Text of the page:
Ted Bundy may have died almost 30 years ago but the late serial killer is having another moment in the spotlight as the notorious murderer features in a new biopic starring Zac Efron called Extremely Wicked, Shockingly Evil and Vile.
Netflix is also producing their own true crime docuseries called Conversations with a Killer: The Ted Bundy Tapes.
The series features audio from ‘exclusive, never-before-heard interviews from the ‘Jack the Ripper of the United States’ himself,’ according to Netflix.
Conversations with a Killer: The Ted Bundy Tapes will feature never-before-heard audio from interviews with the serial killer
Netflix is set to release a four-part docuseries based on Ted Bundy in January
The docuseries will explore how Bundy’s ‘personality, good looks and social graces defied the serial-killer stereotype’ and allowed him to slip by unnoticed while he committed the sex-crime slayings of more than 30 women before he was caught in 1978.
Just hours before he was strapped into the electric chair and put to death on 24 January 1989, he gave his final interview and spoke to campaigner Dr James Dobson about his early life and what drove him to commit his atrocities.
In a chilling 45-minute interview Bundy talked about how his obsession with pornography drove him to become a sinister, calculating killer.
He said: ‘As a young boy – and I mean a boy of 12 or 13 certainly – I encountered outside the home softcore pornography. From time to time we’d come across pornographic books of a harder nature, more graphic you might say. And this also included such things as detective magazines.
The new series will be constructed around ‘confession’ tapes, and use interviews never before heard by the public, to shed new light on the killer
‘The most damaging kinds of pornography are those that involve sexual violence, because the wedding of those two forces, as I know only too well, brings about behavior that is just too terrible to describe.’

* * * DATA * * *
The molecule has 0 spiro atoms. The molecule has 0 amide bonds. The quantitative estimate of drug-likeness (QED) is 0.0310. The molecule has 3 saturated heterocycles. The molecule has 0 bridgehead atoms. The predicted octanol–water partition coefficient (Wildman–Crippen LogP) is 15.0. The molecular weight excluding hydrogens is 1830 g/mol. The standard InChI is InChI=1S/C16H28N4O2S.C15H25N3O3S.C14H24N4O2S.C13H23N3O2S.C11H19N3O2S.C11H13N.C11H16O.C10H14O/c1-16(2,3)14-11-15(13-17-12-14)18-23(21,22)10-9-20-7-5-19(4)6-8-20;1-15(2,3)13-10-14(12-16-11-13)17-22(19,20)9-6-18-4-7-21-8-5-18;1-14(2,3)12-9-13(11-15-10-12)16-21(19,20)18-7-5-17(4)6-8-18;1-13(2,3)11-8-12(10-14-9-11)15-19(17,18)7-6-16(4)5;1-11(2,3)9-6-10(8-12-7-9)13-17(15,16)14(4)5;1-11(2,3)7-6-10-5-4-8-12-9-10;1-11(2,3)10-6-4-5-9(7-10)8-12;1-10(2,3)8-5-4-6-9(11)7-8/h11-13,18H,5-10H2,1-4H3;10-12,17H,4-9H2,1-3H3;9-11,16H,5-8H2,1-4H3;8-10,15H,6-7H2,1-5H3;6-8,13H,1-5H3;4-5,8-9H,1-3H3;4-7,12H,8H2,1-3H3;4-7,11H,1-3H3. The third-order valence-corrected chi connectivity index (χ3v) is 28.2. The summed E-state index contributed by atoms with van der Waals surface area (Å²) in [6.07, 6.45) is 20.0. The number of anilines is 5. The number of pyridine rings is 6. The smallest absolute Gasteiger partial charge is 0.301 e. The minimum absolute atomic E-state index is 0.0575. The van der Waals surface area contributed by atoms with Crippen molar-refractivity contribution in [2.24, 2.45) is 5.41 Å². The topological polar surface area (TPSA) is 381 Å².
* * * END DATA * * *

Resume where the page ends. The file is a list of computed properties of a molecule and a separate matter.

As his obsession grew, he explained to Dr Dobson, the kind of porn he was looking at became more aggressive and explicit.
He said: ‘My experience with pornography that deals on a violent level with sexuality is that once you become addicted to it – and I look at this as a kind of addiction – like other kinds of addiction…I would keep looking for more potent, more explicit, more graphic kinds of materials.
‘Like an addiction, you keep craving something which is harder, harder. Something which gives you a greater sense of excitement. Until you reach the point where the pornography only goes so far.’
‘You reach that jumping-off point where you begin to wonder if maybe actually doing it will give you that which is beyond just reading about it or looking at it,’ Bundy added.
He claimed he was stuck at this ‘jumping off point’ for about two years before he began assaulting and murdering young women and girls according to Ladbible.
The four-part series will also look at Bundy’s two escapes from prison, as well as the media frenzy surrounding his trial, and the women that became infatuated with him